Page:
In the field in front of the farm, a section of it spent many decades as an area for holding cattle in the winter. You can see it clearly in the picture above, in the top left of the field. Not entirely surprisingly, this area out-yields the rest of the field, and not by a small amount. In a wheat yield map I saw, it had a clear advantage of around 30%. This field has been zone tested for just about everything you can imagine, pH, P, K, Zn, Mg etc etc. There are only two tests that show a correlation with the old paddock (and hence the yield map); organic matter and available P. The really interesting thing is that the OM levels are higher, but the P levels are much lower – to a point they should be considered deficient. This would suggest to me that the organic matter is making the nutrients available to the plant much more easily, even though there is physically less around. It also makes it very clear that soil test results need to be treated with great caution.
The afternoon visit was hastily arranged, and so I was even more grateful that Robin & Kelly Griffeth could see me. They may be right in the middle of Tornado Alley (by this time the wind was really picking up, and they told me a storm was coming that night), but they are, in Robin’s words, “15 miles north of the wheat belt, and 15 miles south of the corn belt”. I don’t know what goes between two belts, but they make their money with soybeans, which yield up to 6t/ha.
The problem with this is that it is a terrible crop for planting wheat into in the autumn as it leaves the soil so dry. They also are finding that it does not produce enough high carbon residue, and the soils are degrading because of that. One option is to grow sunflowers after wheat, instead of the beans (they are double cropping here too), and they will often grow a companion crop of peas in with the sunflower. They believe the peas fix a bit of N, but they also attract beneficial insects, meaning insecticides are no longer required.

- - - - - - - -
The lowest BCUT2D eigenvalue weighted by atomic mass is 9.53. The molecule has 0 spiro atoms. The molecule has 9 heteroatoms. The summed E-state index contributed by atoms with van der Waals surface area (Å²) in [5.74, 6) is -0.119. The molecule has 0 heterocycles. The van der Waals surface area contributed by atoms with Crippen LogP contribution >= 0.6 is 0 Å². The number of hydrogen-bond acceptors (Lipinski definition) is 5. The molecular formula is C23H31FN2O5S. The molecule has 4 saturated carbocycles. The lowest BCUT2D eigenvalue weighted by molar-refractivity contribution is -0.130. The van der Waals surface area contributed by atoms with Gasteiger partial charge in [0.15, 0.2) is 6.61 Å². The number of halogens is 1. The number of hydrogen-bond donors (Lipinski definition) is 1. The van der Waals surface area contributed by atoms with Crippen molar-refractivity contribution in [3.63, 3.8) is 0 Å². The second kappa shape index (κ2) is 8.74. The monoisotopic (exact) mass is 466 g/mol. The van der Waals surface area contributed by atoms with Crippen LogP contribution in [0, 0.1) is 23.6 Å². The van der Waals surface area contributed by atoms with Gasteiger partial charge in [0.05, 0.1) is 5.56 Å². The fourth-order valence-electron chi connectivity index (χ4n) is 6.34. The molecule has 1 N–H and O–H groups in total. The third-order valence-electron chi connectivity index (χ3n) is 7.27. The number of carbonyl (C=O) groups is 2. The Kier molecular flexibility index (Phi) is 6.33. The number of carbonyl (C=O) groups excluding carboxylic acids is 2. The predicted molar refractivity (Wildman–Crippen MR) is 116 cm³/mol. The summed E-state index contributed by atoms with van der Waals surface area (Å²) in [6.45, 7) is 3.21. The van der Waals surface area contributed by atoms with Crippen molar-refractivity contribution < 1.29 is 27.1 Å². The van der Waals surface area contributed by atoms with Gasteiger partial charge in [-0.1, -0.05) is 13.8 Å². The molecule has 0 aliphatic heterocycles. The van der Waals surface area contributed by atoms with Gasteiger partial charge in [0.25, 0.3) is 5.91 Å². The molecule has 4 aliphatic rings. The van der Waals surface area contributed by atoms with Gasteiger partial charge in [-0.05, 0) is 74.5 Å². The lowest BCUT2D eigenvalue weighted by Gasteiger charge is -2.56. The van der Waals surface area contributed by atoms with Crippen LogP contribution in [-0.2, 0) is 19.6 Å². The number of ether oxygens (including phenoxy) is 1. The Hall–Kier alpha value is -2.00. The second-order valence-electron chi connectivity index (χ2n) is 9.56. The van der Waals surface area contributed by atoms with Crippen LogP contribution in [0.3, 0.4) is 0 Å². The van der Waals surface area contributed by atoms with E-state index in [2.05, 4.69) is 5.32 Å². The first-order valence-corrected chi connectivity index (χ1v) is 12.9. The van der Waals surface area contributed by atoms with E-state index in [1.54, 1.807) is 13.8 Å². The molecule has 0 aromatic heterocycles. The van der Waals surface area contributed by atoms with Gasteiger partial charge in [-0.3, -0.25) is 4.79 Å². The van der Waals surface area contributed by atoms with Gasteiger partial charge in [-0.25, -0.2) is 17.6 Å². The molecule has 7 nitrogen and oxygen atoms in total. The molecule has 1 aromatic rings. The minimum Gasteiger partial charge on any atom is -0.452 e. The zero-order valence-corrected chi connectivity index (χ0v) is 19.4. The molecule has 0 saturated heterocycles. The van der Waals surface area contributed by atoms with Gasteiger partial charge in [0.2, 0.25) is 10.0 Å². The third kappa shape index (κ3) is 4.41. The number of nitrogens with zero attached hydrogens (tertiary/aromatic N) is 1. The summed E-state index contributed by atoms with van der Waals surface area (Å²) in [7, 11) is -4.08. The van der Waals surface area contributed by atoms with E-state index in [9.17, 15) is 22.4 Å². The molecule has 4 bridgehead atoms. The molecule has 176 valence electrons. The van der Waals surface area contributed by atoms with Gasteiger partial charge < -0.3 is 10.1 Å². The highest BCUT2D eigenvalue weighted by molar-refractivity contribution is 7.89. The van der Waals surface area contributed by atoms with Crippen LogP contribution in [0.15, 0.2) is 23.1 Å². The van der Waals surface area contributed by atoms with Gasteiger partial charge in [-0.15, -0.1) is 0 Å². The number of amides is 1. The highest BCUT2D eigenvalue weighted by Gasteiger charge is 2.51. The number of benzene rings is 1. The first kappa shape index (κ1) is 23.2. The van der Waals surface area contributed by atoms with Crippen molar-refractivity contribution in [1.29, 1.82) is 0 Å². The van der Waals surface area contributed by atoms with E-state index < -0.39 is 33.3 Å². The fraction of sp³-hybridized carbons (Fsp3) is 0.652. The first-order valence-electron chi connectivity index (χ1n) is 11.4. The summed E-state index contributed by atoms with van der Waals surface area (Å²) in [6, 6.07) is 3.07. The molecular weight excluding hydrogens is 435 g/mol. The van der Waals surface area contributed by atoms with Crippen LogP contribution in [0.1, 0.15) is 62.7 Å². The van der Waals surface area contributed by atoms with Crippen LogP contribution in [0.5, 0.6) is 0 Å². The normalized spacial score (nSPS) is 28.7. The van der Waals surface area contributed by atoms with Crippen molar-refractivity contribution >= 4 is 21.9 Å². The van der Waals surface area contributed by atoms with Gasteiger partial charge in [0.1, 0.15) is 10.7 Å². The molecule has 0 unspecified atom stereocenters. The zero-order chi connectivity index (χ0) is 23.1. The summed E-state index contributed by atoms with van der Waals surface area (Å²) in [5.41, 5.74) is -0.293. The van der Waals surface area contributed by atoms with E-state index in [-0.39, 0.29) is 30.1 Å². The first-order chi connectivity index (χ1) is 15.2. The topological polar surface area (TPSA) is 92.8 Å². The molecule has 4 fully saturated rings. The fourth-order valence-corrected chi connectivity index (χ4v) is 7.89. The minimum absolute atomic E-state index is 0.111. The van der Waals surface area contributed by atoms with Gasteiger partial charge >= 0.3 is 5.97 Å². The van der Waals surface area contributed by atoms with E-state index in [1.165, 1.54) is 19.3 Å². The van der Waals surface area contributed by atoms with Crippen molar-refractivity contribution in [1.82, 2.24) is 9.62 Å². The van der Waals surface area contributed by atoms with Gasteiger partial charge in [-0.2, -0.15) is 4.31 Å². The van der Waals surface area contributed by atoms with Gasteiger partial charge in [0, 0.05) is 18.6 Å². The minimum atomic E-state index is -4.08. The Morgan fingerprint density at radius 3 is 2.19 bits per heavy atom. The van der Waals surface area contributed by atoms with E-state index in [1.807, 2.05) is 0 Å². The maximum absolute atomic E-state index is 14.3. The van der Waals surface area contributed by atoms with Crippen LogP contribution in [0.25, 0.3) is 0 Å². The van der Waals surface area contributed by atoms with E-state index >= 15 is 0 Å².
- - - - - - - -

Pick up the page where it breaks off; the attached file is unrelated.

The traditional farming method here would be to grow continuous wheat, and leave the fields fallow over summer & autumn. Kelly was asked by one farmer how much money he made growing sunflowers in this gap – the answer was $1.70/acre. The other farmer thought this was ridiculous – why go to all the bother for that much money? But the fallow fields are not entirely left to their own devices, they are sprayed off 3 times to control the weeds, at a cost of around $50/acre. So the actual net benefit of the sunflowers is $1.70 + $50, plus benefits to soil health (if you believe in such things). As a further bonus, they feel the following wheat crops are better as well.
I didn’t think there was much to write about today, but that’s over 1200 words; amazing what happens on a Sunday morning in the middle of Nebraska with nothing better to do.
PS No tornados last night, but there was an epic thunder storm. I think this motel wants to keep its grass green; they kept the lawn sprinklers on in the middle of a torrential downpour. Belt & braces.